GARA: Pebble Mine’s toxic threat to Alaska and how to be heard

(Photo by Alaska Region U.S. Fish & Wildlife Service/Flickr)

By Les Gara. Les is a recovering representative for Downtown Anchorage and writes a regular newsletter, which this guest post is adapted from.

I don’t believe in trading the world’s greatest wild salmon and trout waters, and a way of life in Bristol Bay, for a foreign-owned toxic mega-mine. There are 1.4 billion tons of reasons why a toxic Pebble Mine is the wrong mine in the wrong place.

They begin with a Trojan Horse plan that would store 1.4 billion tons of toxic sludge and earth near two of Bristol Bay’s most important Salmon drainages. Toxic sludge that, with the presence of tons of mined pyrite, can turn to sulfuric acid when exposed to air and water. That’s just the first phase of a mine the owners admit will eventually be expanded eight-fold to store 11 billion tons of toxic waste, sludge and removed earth.

Public comments on this mine, and our concerns, are due July 1. Here’s how to submit your own comments and I’d ask you to share this with friends.

Writing Public Comments

I’ve written on this mine, and the details of the dangers it poses. I’ll include that link here.

Here is a list of sources you can use, both easy ones and ones with more detail, if you need them to write your own comments. Or you may have enough information on your own. Whatever you choose as your source, please write something.

Public Comments: You can send your comments to drafteis@comments.pebbleprojecteis.com.

Easiest Links: Three groups have easy links to help you write comments. You can go to United Tribes of Bristol Bay Website, Save Bristol Bay or Trout Unlimited to view more information and comment links.

There’s also a group that details the information that the U.S. Army Corps of Engineers may find most relevant in comments, and my May Newsletter also details the dangers the Pebble Mine threatens.

Thanks for speaking up! And let me know if you have questions (lesgara@gmail.com)

My Best,

Les Gara

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1 Comment on "GARA: Pebble Mine’s toxic threat to Alaska and how to be heard"

  1. Karen Christopher | July 1, 2019 at 11:00 am | Reply

    Development of the proposed Pebble Mine poses enormous threats to Southwest Alaska’s Bristol Bay region. This region is home to the world’s greatest wild salmon runs, thriving indigenous people and cultures, and a wide array of plants and wildlife, including moose, bears, caribou, birds, and fish. Pebble Mine puts all of this at jeopardy, because it will impact the pristine land and water that sustains the people of the region and each of those species. The proposed mine would disrupt the traditional ways of life that have been practiced in the region since time immemorial, an ecologically-diverse environment, and the wild salmon runs that support world-class commercial and sport fishing industries, and in turn, the local economy.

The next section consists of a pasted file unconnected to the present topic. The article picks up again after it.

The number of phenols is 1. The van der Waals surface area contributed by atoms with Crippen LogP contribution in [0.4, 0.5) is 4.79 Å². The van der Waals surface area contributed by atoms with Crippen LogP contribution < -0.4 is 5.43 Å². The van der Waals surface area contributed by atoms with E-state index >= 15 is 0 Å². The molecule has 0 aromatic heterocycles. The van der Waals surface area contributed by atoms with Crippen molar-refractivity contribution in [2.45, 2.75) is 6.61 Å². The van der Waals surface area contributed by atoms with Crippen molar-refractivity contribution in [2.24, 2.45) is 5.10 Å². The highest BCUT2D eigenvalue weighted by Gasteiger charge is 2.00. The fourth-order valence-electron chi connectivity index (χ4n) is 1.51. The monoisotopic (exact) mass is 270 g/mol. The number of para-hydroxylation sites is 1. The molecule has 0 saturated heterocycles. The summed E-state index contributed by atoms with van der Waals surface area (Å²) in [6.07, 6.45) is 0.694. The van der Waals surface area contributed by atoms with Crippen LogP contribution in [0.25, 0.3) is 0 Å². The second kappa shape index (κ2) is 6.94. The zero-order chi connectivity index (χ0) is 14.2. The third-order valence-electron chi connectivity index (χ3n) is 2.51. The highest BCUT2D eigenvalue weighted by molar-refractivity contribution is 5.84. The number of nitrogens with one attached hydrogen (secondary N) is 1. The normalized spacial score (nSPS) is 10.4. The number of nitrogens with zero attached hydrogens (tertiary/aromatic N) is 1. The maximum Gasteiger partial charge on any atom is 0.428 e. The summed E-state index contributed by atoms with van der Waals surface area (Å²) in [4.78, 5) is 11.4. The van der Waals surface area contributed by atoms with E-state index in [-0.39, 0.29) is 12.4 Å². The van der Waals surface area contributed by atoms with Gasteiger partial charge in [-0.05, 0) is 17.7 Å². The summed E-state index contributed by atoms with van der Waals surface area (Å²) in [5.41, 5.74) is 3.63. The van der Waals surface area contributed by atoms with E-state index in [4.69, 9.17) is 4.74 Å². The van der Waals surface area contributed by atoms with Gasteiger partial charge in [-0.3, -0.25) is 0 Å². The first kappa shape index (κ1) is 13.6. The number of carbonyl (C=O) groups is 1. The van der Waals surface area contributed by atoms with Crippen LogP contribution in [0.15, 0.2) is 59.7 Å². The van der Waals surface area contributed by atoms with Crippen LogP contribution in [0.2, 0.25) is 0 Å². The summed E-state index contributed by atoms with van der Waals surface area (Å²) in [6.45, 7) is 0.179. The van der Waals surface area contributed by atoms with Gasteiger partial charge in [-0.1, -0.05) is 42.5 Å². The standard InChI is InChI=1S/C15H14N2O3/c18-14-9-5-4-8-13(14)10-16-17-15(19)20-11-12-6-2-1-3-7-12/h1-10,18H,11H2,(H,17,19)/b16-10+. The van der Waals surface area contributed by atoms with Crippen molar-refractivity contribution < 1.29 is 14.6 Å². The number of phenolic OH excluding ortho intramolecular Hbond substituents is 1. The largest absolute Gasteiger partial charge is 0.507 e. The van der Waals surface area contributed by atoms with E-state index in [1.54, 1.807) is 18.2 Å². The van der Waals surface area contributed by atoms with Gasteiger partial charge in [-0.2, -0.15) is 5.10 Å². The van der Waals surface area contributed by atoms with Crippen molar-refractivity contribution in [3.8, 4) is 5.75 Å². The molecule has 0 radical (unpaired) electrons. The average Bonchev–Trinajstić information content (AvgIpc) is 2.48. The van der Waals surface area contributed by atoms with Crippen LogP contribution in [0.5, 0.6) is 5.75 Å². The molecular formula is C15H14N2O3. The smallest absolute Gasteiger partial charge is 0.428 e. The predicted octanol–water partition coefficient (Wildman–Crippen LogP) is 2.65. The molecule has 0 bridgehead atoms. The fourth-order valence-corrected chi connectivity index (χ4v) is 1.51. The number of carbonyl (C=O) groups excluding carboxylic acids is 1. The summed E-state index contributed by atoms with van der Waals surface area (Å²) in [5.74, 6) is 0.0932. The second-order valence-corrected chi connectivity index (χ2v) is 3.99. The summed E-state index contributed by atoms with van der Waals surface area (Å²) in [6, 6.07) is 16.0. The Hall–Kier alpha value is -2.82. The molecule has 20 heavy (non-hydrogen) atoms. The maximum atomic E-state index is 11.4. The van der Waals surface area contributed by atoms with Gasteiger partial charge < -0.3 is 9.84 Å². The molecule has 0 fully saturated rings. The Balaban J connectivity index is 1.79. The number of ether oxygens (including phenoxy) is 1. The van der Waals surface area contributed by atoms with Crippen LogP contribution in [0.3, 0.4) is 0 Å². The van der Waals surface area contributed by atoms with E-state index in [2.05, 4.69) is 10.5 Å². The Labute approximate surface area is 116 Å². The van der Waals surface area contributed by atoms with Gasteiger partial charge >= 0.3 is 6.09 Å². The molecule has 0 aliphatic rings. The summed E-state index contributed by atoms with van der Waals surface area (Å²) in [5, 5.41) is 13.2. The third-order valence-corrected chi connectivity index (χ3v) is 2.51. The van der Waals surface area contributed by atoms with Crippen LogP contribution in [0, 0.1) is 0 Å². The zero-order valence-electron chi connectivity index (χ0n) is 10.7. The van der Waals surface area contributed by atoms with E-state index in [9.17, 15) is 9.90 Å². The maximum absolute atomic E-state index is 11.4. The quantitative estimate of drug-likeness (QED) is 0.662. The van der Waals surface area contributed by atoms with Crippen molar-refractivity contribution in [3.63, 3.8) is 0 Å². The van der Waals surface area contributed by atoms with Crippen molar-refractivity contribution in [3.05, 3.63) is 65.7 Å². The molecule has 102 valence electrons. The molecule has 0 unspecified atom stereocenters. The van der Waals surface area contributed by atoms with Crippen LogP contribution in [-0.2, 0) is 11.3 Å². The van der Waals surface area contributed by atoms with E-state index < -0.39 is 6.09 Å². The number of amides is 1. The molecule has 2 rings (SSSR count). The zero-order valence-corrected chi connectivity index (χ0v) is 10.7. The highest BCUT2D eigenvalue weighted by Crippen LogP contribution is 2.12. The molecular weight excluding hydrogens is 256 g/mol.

As the lead federal agency in charge of reviewing the Pebble Limited Partnership’s 404 Clean Water Act Dredge and Fill permit application and conducting the National Environmental Policy Act’s required Environmental Impact Statement, it is your duty to conduct a thorough review of the project, including a comprehensive public process. So far, the USACE has done no such thing. The public comment periods have been inadequate, and the resulting Draft Environmental Impact Statement has significant gaps. The document does not adequately address concerns raised by the public during the scoping process, nor does it address the wide-range of potential impacts the mine could have in the Bristol Bay region. Notably, the analysis of subsistence impacts, downstream effects, and economic impacts both within the region and to those who rely on the fishery but live elsewhere, are completely inadequate. Further, the lack of baseline data for many project components and the lack of any economic feasibility study are highly disconcerting. There is no doubt that the review of Pebble’s permit is rushed and flawed.

    A project the size of Pebble, located in a highly ecologically sensitive area, requires more than the bare minimum of review. The hurried and insufficient process that we have observed so far has not allowed for concerned citizens, Alaska Native Tribes and people, and other stakeholders of the Bristol Bay region to provide the level of critical input that is needed in drafting an adequate Environmental Impact Statement.

    Based on our grave concerns about the negative impacts this project would have on the pristine water and land of our region, and the indigenous cultures and commercial and sport fisheries that are sustained by this land and water, the only reasonable alternative is the No Action Alternative, meaning no mine would be built. Every other option considered in the DEIS has not been adequately reviewed and would cause destruction to Bristol Bay’s ecosystem and all it sustains. We are asking you, as the lead federal agency reviewing this project, to put forth the No Action Alternative as the only possibility going forward.

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